November 1, 2001 by Vikki Spencer
“It’s just not possible to have a $30-40 billion loss running through the industry, both insurance and reinsurance alike, and not have an effect on pricing,” John Phelan, president of Munich Reinsurance Co. of Canada told attendees at the Canadian Insurance Accountants Association (CIAA) conference in Montreal, just days after the September 11 terrorist attacks in the U.S. While “time will tell” what the final losses are from the terrorist attacks, Phelan notes that the industry’s profit margins are not sufficient to handle the perils, natural or man-made, it is now facing.
Lack of discipline
Speakers agree that the industry is already facing an uphill battle, with the heady days of big investment returns and inadequate pricing long gone. In challenging the traditional underwriting cycle, CGU Canada president Igal Mayer points out that the industry runs on both underwriting and investment returns. “And don’t kid yourself, the two are linked.”
He notes that good equity returns in the late 1990s led to “a tremendous level of undisciplined pricing”. The net result is a rolling 12-month return on equity (ROE) of 2.6%. He expects the combined ratio for 2001 will be in the 110% range as well. Although rate hardening is becoming evident, it may not be enough to save some companies, speculates Bob Fellows, president of St. Paul Canada. Weak players will “hit the wall”, he predicts. Capital management is going to become crucial in what is currently an “over-capitalized, price sensitive and slow growth” industry.
“It surprises me an intelligent group of people can run a business so badly,” observes Phelan. With a combined ratio of 113% last year, “I don’t care how good your investments are, you’re not making any money”. He predicts this year the industry will not see an ROE much better than 2%.
For reinsurers, the pricing situation has been just as unreasonable, Phelan notes. And, despite the fact that catastrophe losses were not so bad prior to September 11, he says existing treaties, particularly proportional treaties, are simply inadequate. With increasing emphasis being placed on shareholder returns, the current malaise in the Canadian market is being viewed with a jaundiced eye globally. “I have to demonstrate to my shareholders that they should invest in Canada, and why should they when the returns are so poor?” Phelan observes.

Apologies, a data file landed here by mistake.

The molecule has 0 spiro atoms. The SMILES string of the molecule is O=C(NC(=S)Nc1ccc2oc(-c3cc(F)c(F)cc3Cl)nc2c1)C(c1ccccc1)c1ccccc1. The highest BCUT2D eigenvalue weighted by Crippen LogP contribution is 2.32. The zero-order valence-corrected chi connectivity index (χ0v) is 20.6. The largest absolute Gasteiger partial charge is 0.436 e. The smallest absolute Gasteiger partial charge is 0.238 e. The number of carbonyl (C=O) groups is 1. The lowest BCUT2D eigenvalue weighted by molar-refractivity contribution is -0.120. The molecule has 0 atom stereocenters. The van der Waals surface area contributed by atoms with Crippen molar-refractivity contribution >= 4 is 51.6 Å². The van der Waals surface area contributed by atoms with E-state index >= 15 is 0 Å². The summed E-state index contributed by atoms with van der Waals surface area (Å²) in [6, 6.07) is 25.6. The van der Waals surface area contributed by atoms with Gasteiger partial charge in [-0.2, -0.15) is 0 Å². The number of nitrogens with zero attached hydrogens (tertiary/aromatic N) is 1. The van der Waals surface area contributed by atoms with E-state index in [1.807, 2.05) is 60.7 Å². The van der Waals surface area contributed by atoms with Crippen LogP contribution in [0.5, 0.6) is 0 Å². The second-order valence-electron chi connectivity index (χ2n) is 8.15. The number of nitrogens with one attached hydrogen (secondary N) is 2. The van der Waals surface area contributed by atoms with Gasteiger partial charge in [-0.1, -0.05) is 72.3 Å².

Pricing is not the only problem eating away at the industry. The Ontario auto market is suffering from unsustainable pricing and spiraling costs, notes Mayer. “We have a product that isn’t working for us.” Under-pricing of the auto product has been estimated at 26%, a figure Mayer recognizes will never be met through price corrections. “I don’t see people ever getting close to that.”
In Alberta and Atlantic Canada, auto insurance is also at issue, with tort laws adding to the cost factor. Add to this the recent decision in McNaughton v. Co-operators, where Mayer says insurers are facing a big penalty for inadequate wording of contracts. “It was pure stupidity on our part as an industry,” he says. Proper wording and standard forms should have been in place long ago. “This is going to cost millions, tens of millions of dollars probably,” he suggests, as other insurers face similar lawsuits in the coming months. Another problem exists with broad-form homeowners policies, Mayer adds, which are now being interpreted to cover burns, spills, and the like. “That’s not what the product was intended to be.”
And, insurers are moving into new lines of business they are not suited for, such as large commercial business which historically fell under the domain of only the largest insurers, he adds. “The rest of us have no business there”.
Part of the crisis in Ontario auto is the inability of insurers to get their point across with the regulatory authorities. Healthcare costs in particular are a sticking point, says Mayer. “We need to have honest discussions with government about what this industry should be funding and what other industries should be funding.” The other issue is the inability to devise a rate filing system that gives insurers the leeway they want to increase prices.
On the whole, however, Mayer thinks the regulatory landscape is strong, and something other countries look to as a model. Fellows agrees that Canada’s ardent regulations are needed to avoid the insolvency problems seen in other countries, especially on the commercial risk side of the business.
Speakers were also reacting to a new set of corporate governance guidelines released by the Office of the Superintendent of Financial Institutions (OSFI) this summer. The guidelines, which are not yet regulatory requirements, set out OSFI’s recommendations for risk-control at the corporate governance level and are similar to those used in deposit-taking institutions, notes Nick Burbidge, senior director of compliance at OSFI.